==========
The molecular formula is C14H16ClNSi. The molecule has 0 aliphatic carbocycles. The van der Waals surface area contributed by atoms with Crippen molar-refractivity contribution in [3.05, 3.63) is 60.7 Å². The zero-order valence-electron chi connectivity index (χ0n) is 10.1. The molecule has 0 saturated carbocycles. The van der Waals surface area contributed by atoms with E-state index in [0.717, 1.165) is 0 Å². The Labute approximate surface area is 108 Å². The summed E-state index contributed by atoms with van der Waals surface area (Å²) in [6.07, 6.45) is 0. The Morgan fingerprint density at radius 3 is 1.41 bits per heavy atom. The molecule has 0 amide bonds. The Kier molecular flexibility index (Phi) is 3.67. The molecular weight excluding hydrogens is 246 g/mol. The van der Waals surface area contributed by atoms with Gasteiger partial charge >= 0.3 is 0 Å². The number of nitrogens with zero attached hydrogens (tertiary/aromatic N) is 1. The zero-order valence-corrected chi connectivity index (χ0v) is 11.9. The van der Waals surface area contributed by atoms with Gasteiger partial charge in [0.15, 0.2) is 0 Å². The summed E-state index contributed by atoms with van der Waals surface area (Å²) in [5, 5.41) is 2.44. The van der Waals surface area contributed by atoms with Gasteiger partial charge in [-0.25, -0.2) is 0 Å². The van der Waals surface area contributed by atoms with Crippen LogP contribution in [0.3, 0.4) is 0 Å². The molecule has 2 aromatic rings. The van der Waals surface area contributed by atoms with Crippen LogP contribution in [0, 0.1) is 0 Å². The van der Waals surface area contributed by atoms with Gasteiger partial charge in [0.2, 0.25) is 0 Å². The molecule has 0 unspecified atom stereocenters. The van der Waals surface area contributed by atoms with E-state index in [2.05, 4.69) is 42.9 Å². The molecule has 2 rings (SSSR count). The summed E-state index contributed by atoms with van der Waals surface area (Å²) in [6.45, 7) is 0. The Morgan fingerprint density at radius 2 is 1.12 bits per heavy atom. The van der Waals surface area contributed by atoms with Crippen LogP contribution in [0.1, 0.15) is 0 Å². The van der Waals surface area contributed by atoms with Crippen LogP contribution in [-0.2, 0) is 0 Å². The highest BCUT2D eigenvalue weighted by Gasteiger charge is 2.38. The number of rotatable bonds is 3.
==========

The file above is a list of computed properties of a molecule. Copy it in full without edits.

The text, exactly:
The molecular formula is C14H16ClNSi. The molecule has 0 aliphatic carbocycles. The van der Waals surface area contributed by atoms with Crippen molar-refractivity contribution in [3.05, 3.63) is 60.7 Å². The zero-order valence-electron chi connectivity index (χ0n) is 10.1. The molecule has 0 saturated carbocycles. The van der Waals surface area contributed by atoms with E-state index in [0.717, 1.165) is 0 Å². The Labute approximate surface area is 108 Å². The summed E-state index contributed by atoms with van der Waals surface area (Å²) in [6.07, 6.45) is 0. The Morgan fingerprint density at radius 3 is 1.41 bits per heavy atom. The molecule has 0 amide bonds. The Kier molecular flexibility index (Phi) is 3.67. The molecular weight excluding hydrogens is 246 g/mol. The van der Waals surface area contributed by atoms with Gasteiger partial charge >= 0.3 is 0 Å². The number of nitrogens with zero attached hydrogens (tertiary/aromatic N) is 1. The zero-order valence-corrected chi connectivity index (χ0v) is 11.9. The van der Waals surface area contributed by atoms with Gasteiger partial charge in [0.15, 0.2) is 0 Å². The summed E-state index contributed by atoms with van der Waals surface area (Å²) in [5, 5.41) is 2.44. The van der Waals surface area contributed by atoms with Gasteiger partial charge in [-0.25, -0.2) is 0 Å². The van der Waals surface area contributed by atoms with Crippen LogP contribution in [0.3, 0.4) is 0 Å². The molecule has 2 aromatic rings. The van der Waals surface area contributed by atoms with Crippen LogP contribution in [0, 0.1) is 0 Å². The van der Waals surface area contributed by atoms with Gasteiger partial charge in [0.2, 0.25) is 0 Å². The molecule has 0 unspecified atom stereocenters. The van der Waals surface area contributed by atoms with E-state index in [2.05, 4.69) is 42.9 Å². The molecule has 2 rings (SSSR count). The summed E-state index contributed by atoms with van der Waals surface area (Å²) in [6.45, 7) is 0. The Morgan fingerprint density at radius 2 is 1.12 bits per heavy atom. The van der Waals surface area contributed by atoms with Crippen LogP contribution in [0.1, 0.15) is 0 Å². The van der Waals surface area contributed by atoms with Crippen LogP contribution in [-0.2, 0) is 0 Å². The highest BCUT2D eigenvalue weighted by Gasteiger charge is 2.38. The number of rotatable bonds is 3.